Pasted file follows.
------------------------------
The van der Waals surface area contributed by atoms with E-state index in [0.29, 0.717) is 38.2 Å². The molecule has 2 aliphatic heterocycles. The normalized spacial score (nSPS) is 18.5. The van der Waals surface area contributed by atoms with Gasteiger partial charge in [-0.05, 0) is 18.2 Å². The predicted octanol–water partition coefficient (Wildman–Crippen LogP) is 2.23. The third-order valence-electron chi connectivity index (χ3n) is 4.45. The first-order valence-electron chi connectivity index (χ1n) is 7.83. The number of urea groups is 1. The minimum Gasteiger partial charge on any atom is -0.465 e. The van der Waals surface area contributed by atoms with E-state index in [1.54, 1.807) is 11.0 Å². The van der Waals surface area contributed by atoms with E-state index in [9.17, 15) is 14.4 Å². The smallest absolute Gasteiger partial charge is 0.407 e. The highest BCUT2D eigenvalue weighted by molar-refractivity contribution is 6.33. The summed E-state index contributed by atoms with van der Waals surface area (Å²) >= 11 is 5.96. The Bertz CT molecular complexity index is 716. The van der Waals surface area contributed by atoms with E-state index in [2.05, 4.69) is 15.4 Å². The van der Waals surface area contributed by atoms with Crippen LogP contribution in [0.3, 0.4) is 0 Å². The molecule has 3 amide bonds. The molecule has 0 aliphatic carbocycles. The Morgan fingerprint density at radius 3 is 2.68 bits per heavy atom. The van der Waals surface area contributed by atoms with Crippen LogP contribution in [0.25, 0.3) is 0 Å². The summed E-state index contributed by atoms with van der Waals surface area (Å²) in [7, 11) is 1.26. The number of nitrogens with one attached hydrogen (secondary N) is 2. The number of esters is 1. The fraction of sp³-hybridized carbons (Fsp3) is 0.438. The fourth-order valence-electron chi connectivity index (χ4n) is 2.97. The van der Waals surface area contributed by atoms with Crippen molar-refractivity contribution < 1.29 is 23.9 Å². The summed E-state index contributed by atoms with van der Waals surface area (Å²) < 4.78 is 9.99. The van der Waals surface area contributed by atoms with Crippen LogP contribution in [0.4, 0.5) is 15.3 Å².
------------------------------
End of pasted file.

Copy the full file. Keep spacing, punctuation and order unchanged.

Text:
The van der Waals surface area contributed by atoms with E-state index in [0.29, 0.717) is 38.2 Å². The molecule has 2 aliphatic heterocycles. The normalized spacial score (nSPS) is 18.5. The van der Waals surface area contributed by atoms with Gasteiger partial charge in [-0.05, 0) is 18.2 Å². The predicted octanol–water partition coefficient (Wildman–Crippen LogP) is 2.23. The third-order valence-electron chi connectivity index (χ3n) is 4.45. The first-order valence-electron chi connectivity index (χ1n) is 7.83. The number of urea groups is 1. The minimum Gasteiger partial charge on any atom is -0.465 e. The van der Waals surface area contributed by atoms with E-state index in [1.54, 1.807) is 11.0 Å². The van der Waals surface area contributed by atoms with E-state index in [9.17, 15) is 14.4 Å². The smallest absolute Gasteiger partial charge is 0.407 e. The highest BCUT2D eigenvalue weighted by molar-refractivity contribution is 6.33. The summed E-state index contributed by atoms with van der Waals surface area (Å²) >= 11 is 5.96. The Bertz CT molecular complexity index is 716. The van der Waals surface area contributed by atoms with E-state index in [2.05, 4.69) is 15.4 Å². The van der Waals surface area contributed by atoms with Crippen LogP contribution in [0.3, 0.4) is 0 Å². The molecule has 3 amide bonds. The molecule has 0 aliphatic carbocycles. The Morgan fingerprint density at radius 3 is 2.68 bits per heavy atom. The van der Waals surface area contributed by atoms with Crippen LogP contribution in [0.25, 0.3) is 0 Å². The summed E-state index contributed by atoms with van der Waals surface area (Å²) in [7, 11) is 1.26. The number of nitrogens with one attached hydrogen (secondary N) is 2. The number of esters is 1. The fraction of sp³-hybridized carbons (Fsp3) is 0.438. The fourth-order valence-electron chi connectivity index (χ4n) is 2.97. The van der Waals surface area contributed by atoms with Crippen molar-refractivity contribution < 1.29 is 23.9 Å². The summed E-state index contributed by atoms with van der Waals surface area (Å²) < 4.78 is 9.99. The van der Waals surface area contributed by atoms with Crippen LogP contribution in [0.4, 0.5) is 15.3 Å².